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How does 3D Secure work?

To explain how 3D Secure (aka Verified by Visa / MasterCard Secure Code / Amex SafeKey) works we will compare a regular, non 3D Secure credit card payment with a 3D Secure credit card payment.

Non 3D Secure Payment

There are 4 primary parties involved in a regular credit card transaction:

  • The cardholder - The person shopping online who has the credit card details
  • PayFast (& Merchant) - The "gateway" of the online merchant from whom the cardholder is purchasing
  • The acquiring bank - PayFast's acquiring bank through which we process credit card payments
  • The issuing bank - The bank who issued the cardholder with their credit card

In a regular credit card transaction without 3D Secure, the (simplified) process flow is as follows:

  1. The card holder enters their card information (16 digit card number, expiry date etc.) on PayFast
  2. PayFast submits the data to our acquiring bank
  3. Our acquiring bank authorises the transaction (by communicating with the credit card network and issuing bank)
  4. The response (success or failure) is passed back up the chain to the card holder

3D Secure Payment

With 3D Secure, a number of additional steps are added to the credit card process with the aim of authenticating the cardholder performing the transaction.

A (very simplified) 3D Secure process is as follows:

  1. The card holder enters their card information (16 digit card number, expiry date etc.) on PayFast
  2. PayFast contacts a directory server to see whether the card is enrolled in 3D Secure
  3. The directory server responds with a message indicating that the card is registered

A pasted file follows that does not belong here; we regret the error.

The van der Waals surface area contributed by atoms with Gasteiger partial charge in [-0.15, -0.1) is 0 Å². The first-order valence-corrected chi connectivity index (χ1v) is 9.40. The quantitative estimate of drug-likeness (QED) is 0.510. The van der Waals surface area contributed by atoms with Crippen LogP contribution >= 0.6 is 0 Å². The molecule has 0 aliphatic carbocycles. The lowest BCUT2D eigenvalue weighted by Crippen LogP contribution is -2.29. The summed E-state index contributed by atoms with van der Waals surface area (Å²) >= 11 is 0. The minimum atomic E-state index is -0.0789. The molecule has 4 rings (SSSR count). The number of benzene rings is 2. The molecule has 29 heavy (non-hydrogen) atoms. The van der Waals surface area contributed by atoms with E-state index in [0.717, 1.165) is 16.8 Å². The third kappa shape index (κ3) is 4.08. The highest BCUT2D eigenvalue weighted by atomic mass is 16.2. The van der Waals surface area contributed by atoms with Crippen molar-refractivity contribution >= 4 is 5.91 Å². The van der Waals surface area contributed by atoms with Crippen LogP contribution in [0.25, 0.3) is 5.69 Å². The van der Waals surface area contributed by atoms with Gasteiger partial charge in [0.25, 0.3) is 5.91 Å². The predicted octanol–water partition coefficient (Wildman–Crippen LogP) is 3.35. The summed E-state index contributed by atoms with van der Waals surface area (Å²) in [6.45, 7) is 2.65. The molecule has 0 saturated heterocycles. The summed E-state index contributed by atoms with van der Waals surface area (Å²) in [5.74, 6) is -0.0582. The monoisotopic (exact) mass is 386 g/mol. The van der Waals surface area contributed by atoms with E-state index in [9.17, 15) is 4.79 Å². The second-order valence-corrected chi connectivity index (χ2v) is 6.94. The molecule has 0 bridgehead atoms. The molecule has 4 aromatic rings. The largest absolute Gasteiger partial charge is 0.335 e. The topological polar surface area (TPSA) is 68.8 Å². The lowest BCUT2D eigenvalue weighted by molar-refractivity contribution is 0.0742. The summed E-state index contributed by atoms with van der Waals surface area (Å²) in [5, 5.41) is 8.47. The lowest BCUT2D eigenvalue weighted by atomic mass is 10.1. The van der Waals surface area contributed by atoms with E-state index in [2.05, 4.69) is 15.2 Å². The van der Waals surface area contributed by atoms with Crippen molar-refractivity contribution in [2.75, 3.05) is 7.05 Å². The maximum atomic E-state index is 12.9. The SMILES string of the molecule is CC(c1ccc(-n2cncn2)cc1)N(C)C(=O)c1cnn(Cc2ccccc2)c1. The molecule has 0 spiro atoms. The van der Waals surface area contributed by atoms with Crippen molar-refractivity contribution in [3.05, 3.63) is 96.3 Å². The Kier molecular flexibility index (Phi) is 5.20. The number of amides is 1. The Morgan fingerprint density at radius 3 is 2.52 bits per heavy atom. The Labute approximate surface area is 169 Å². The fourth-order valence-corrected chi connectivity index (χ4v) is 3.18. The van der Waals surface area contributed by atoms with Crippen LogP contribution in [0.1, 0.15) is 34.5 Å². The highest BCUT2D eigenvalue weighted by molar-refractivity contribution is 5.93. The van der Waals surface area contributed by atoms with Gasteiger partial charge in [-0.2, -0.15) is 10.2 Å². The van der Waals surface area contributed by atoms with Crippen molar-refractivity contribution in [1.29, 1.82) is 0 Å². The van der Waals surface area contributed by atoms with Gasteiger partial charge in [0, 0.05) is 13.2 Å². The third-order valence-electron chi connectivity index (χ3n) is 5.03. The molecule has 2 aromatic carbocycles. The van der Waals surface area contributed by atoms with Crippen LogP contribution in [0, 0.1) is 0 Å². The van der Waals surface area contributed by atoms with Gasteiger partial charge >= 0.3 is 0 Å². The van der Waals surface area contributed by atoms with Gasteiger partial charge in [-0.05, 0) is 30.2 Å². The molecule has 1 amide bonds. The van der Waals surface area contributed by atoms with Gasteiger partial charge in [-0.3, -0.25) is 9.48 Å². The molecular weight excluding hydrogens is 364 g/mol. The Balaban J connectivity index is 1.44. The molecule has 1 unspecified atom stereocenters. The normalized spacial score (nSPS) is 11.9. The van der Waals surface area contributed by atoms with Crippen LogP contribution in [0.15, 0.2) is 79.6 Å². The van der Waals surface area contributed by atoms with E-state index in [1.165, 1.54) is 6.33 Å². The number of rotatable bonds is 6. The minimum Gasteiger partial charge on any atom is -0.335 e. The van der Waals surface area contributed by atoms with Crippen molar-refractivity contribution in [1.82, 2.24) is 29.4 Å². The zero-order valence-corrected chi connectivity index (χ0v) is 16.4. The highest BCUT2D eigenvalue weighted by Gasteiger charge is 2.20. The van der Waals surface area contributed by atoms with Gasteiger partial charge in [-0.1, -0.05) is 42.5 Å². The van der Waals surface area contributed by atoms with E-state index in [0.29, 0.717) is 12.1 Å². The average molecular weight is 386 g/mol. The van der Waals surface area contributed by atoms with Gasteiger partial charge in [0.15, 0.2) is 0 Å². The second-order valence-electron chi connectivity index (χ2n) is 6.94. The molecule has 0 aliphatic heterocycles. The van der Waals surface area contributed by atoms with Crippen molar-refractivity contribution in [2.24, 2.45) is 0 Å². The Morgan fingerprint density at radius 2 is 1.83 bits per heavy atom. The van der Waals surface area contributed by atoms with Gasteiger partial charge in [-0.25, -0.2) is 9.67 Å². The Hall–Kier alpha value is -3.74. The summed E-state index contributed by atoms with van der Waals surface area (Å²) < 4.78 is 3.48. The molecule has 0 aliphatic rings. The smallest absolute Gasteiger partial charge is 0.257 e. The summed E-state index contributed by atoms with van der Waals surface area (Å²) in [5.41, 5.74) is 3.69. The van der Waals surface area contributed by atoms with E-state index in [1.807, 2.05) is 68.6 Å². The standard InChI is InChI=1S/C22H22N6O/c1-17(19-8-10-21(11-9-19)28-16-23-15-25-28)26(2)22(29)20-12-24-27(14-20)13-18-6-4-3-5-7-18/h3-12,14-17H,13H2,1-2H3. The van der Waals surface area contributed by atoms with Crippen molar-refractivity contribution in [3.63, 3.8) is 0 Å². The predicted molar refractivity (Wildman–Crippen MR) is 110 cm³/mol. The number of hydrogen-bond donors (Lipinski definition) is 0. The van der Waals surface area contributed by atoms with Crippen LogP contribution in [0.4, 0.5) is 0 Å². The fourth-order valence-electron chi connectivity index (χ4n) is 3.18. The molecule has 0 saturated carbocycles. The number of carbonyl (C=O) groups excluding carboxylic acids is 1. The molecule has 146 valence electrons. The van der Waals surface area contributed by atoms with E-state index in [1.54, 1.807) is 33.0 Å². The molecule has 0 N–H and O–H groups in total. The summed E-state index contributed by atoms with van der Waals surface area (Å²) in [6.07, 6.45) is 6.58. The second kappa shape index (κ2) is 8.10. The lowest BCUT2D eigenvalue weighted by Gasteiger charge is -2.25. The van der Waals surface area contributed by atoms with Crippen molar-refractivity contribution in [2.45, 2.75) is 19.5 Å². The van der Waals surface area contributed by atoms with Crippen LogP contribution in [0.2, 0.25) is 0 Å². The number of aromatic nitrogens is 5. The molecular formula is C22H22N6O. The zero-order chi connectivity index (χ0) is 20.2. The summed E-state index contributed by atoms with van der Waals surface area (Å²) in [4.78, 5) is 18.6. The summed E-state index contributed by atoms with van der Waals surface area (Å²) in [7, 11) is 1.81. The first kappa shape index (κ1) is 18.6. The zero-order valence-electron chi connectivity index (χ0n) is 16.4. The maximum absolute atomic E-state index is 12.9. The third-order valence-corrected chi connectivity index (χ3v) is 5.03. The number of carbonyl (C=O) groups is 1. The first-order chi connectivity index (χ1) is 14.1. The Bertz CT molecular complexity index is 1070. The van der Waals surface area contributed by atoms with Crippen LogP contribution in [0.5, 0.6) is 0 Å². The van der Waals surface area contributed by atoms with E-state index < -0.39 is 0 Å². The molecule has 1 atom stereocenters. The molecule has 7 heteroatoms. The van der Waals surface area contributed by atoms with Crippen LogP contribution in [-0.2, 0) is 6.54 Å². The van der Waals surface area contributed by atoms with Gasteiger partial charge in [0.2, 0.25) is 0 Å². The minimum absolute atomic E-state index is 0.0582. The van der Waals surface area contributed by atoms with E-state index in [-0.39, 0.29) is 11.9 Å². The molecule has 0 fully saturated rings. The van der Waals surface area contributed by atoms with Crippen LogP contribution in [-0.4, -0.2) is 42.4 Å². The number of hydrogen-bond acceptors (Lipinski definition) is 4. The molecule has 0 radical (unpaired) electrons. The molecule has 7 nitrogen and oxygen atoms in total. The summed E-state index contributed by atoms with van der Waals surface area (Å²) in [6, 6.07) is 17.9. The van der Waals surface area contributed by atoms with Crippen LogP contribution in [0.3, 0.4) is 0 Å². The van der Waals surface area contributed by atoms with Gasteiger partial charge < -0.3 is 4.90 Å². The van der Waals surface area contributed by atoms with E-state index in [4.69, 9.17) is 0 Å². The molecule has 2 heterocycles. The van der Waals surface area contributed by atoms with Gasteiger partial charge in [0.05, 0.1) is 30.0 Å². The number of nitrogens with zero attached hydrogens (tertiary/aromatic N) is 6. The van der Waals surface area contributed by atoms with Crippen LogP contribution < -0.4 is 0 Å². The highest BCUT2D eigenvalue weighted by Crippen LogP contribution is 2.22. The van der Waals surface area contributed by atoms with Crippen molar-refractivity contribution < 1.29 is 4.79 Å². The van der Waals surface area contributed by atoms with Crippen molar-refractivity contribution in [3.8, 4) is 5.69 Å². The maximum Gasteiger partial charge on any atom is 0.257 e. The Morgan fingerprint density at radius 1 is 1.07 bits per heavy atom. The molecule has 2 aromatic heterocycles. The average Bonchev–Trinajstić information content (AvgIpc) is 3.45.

4. PayFast uses the message to redirect the cardholder to a "3D Secure" page served by the issuing bank
  5. The cardholder authenticates themselves to the issuing bank on the 3D Secure page by entering a OTP (One Time Pin) or known password etc.
  6. The result of this authentication is returned to PayFast
  7. PayFast submits the card information and the 3D Secure authentication result to our acquiring bank
  8. Our acquiring bank authorises the transaction (by communicating with the credit card network and issuing bank)
  9. The response (success or failure) is passed back up the chain to the card holder

Note:

When discussing credit card transactions, the terms authorisation and authentication are distinct.

Authorisation is the act of the issuer verifying the validity of the card details provided and consenting to the charge based on internal rules (eCommerce allowed, acquiring country allowed, funds available etc.)

Authentication refers to the cardholder providing confirmation to the issuing bank, that it is indeed them performing a transaction. They are "authenticating" themselves in a manner similar to providing a known password to login to a website.

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